"Maybe you should give it a-" Shade never got chance to finish his sentence; she sprinted from the room, throwing her whole body weight against the door. It swung back shut and freed kernels of dirt from the wall. They rolled part of the way over to them, for Vic to glare at the inanimate pieces of earth and flop forward so that her head rested on her knees. A shriek worthy of a banshee pushed out between her lips. Steam trying to escape a tight space.

When she looked up again, Shade's glare bore into her. "Brilliantly handled..."

"I'd like to see you try, genius," Vic replied, through gritted teeth. Her back was still as hunched as it had been when her head was hung low. 

"You'd be disappointed, then. I wouldn't. Try, I mean - I ask questions but I don't interrogate seven-year-olds."

With a sigh, she ran a hand through her hair, sat up straight and turned to face him. "Look, kids are cute and everything but I value my life too. And she was at least nine. Or eight, a mature eight."

"They don't look like they're going to kill us. That...was unnecessary. Got it?" He raised both eyebrows and, for a second, his roommate took him in with red-and-grey ringed eyes. The body in front of him had a slight quiver to it. Like maintaining that position took tremendous effort to accomplish. Like the 'floor' below them wasn't just sucking warmth out of them but it was feeding on their energy too. After what seemed like an eternity, she gave a sluggish nod.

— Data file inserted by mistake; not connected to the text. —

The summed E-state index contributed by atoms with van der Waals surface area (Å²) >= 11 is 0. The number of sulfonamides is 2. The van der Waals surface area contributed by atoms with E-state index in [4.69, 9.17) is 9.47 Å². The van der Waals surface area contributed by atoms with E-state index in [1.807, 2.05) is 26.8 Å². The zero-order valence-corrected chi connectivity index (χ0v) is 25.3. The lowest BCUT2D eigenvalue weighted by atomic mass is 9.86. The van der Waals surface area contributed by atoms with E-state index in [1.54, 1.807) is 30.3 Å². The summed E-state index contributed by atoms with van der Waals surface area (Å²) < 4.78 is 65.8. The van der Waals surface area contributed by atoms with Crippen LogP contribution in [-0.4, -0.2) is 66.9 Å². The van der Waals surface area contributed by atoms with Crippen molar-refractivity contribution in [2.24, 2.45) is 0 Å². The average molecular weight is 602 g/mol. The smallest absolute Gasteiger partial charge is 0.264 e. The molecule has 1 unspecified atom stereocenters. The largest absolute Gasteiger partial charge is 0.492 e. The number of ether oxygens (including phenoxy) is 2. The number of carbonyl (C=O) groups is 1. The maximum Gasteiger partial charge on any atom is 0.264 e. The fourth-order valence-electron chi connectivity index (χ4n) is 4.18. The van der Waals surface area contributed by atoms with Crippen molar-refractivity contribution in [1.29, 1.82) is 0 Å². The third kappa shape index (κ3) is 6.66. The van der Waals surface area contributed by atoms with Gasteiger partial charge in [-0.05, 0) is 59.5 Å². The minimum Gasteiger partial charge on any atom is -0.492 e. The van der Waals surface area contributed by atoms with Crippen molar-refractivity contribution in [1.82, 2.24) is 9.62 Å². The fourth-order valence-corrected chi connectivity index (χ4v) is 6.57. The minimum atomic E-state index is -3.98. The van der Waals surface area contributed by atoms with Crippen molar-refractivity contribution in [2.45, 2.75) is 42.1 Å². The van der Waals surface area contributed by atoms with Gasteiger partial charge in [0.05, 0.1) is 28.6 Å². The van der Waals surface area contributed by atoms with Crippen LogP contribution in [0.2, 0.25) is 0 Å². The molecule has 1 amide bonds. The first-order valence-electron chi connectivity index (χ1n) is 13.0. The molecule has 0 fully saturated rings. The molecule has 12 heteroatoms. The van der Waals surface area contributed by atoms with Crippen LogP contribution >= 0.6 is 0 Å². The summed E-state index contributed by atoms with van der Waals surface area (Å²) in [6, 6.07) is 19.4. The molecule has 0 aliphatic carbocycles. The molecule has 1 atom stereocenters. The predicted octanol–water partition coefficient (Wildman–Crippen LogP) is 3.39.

"I do hope you're referring to what just happened, boy." Both heads turned. By the door stood another deformed adult, this time bearing a likeness to the girl that had fled. He regarded them with narrowed eyes (at least, that could just have been his eye shape) and trailed the toe cap of his boots only a hair breadth away from their food tray. Smirking, he pulled it away from the untouched food only to zero in on them.


This time, Vic let out a fake cough and their visitor's attention switched to her. "Yes?"

"Look, I'm sorry about that. Just answer my questions and I won't have to bug anymore of your kids. Didn't mean to make her cry anyway..." The volume of her speech waned as the sentence went on, which only seemed to put the father's nose more out of joint.

An eerie silence descended on them. Then a crack split the air and a cry of pain soon followed.

"Keep your hands off me, creep..." Vic ground the words out, glaring up at him and clutching her cheek. But he didn't heed her words - no, he crouched down and poked his face as close to hers as he could.

"I'll do a lot worse if you don't behave. Or didn't your mummy tell you not to be mean to strangers?"